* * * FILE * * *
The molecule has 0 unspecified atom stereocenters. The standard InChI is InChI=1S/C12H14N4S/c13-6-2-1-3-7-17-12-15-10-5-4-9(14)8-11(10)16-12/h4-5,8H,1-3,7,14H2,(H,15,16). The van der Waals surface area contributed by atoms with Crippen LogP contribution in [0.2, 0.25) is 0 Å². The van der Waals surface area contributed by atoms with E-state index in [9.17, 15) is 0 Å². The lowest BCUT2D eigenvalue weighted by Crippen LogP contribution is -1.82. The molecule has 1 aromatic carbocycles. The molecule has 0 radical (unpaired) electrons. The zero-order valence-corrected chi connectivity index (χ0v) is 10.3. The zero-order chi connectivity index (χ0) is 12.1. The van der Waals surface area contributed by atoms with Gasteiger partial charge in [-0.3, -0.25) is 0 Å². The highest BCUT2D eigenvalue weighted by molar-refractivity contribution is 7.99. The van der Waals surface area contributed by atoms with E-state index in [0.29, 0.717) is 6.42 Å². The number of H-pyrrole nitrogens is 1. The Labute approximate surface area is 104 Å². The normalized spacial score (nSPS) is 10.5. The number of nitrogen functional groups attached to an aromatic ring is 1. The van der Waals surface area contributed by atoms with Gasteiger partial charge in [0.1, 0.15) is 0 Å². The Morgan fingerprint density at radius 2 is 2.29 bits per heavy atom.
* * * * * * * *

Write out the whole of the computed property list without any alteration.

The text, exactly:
The molecule has 0 unspecified atom stereocenters. The standard InChI is InChI=1S/C12H14N4S/c13-6-2-1-3-7-17-12-15-10-5-4-9(14)8-11(10)16-12/h4-5,8H,1-3,7,14H2,(H,15,16). The van der Waals surface area contributed by atoms with Crippen LogP contribution in [0.2, 0.25) is 0 Å². The van der Waals surface area contributed by atoms with E-state index in [9.17, 15) is 0 Å². The lowest BCUT2D eigenvalue weighted by Crippen LogP contribution is -1.82. The molecule has 1 aromatic carbocycles. The molecule has 0 radical (unpaired) electrons. The zero-order valence-corrected chi connectivity index (χ0v) is 10.3. The zero-order chi connectivity index (χ0) is 12.1. The van der Waals surface area contributed by atoms with Gasteiger partial charge in [-0.3, -0.25) is 0 Å². The highest BCUT2D eigenvalue weighted by molar-refractivity contribution is 7.99. The van der Waals surface area contributed by atoms with E-state index in [0.29, 0.717) is 6.42 Å². The number of H-pyrrole nitrogens is 1. The Labute approximate surface area is 104 Å². The normalized spacial score (nSPS) is 10.5. The number of nitrogen functional groups attached to an aromatic ring is 1. The van der Waals surface area contributed by atoms with Gasteiger partial charge in [0.1, 0.15) is 0 Å². The Morgan fingerprint density at radius 2 is 2.29 bits per heavy atom.